It is difficult to calculate the environmentally displaced; regional climates are not often the sole reason for migration but the underlying root cause of social, political and economic factors such as unemployment, poverty, access to resources and conflict. Environmental migration must be understood in this wider context; a study published by the Proceedings of the National Academy of Sciences estimates that Africa will potentially see a 50% rise in the risk of civil war due to increased competition over fewer resources.

The List of Deaths includes at least 4,426 people from the Sahel, a region of Sub-Saharan Africa spanning ten countries, from Senegal on the West coast to Somalia on the East. This region has experienced two major droughts in the past 50 years, which have affected land, water, biodiversity and the industries and communities relying on these natural resources.

The common route from North Africa to the southern coasts of Europe is a graveyard of irregular migrants; 12 West Africans died of thirst in an attempt to cross the Algerian desert in August 2010, and at least 6 died at the hands of police during a riot in a Libyan detention centre in June 2009 – 12 Somalis are still missing.
(Radio France Internationale, August 2010; Fortress Europe, Sept. 2009)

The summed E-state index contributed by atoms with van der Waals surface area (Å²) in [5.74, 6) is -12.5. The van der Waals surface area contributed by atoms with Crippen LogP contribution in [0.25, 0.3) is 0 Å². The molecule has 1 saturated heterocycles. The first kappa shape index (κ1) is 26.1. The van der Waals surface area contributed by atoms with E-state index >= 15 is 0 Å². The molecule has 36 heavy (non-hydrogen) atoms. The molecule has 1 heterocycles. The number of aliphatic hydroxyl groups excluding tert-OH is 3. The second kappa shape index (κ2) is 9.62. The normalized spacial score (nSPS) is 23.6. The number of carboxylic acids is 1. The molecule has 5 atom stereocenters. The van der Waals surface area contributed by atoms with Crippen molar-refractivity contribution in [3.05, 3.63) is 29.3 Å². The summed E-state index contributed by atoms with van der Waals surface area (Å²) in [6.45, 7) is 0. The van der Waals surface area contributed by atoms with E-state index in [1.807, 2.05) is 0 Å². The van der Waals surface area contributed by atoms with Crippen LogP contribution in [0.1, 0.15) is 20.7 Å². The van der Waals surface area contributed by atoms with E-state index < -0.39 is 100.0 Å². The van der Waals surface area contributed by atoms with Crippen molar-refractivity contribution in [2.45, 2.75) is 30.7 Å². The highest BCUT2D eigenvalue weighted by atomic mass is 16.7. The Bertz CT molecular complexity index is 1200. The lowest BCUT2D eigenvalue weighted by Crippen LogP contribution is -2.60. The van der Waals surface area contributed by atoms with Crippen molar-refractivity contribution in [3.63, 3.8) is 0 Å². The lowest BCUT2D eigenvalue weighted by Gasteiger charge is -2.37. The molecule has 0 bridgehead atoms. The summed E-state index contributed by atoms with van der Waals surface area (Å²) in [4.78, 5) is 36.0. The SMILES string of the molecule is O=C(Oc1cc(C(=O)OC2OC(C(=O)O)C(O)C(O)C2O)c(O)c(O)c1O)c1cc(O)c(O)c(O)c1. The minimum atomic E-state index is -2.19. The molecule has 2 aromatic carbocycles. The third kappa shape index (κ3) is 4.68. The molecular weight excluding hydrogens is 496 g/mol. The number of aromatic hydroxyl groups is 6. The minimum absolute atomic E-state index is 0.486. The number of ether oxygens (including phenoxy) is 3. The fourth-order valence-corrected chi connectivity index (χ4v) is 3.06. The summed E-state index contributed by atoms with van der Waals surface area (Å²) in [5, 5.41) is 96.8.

Even if they are able to set sail from the African coast, using rickety boats on stormy seas, all too often they never arrive. In the same year, 16 Africans drowned in the Evros River trying to get to Greece in June and 19 died after their boat capsized when travelling from Turkey to Greece.
(UNHCR, July 2010; No Border, January 2010)

UNHCR warns that human-driven climate change is set to become the biggest driver of population displacement in the near future, but for as long as it remains legally unrecognised, those most affected by climate change will stay at the bottom of European governments’ political agendas. A new convention that defines environmentally displaced persons and outlines their rights is required, as well as a separate funding mechanism. This is the only way to force governments to take responsibility in allocating resources towards affected communities through proper resettlement programmes and helping vulnerable com-munities to adapt and cope better with the unavoidable impact that climate change has already started having on their lives.

Moreover, the legal recognition of environmental migration is an important step forward in pushing policy-makers to recognise the severity of human-made climate change and reach a fair and effective global agreement on how to deal with it.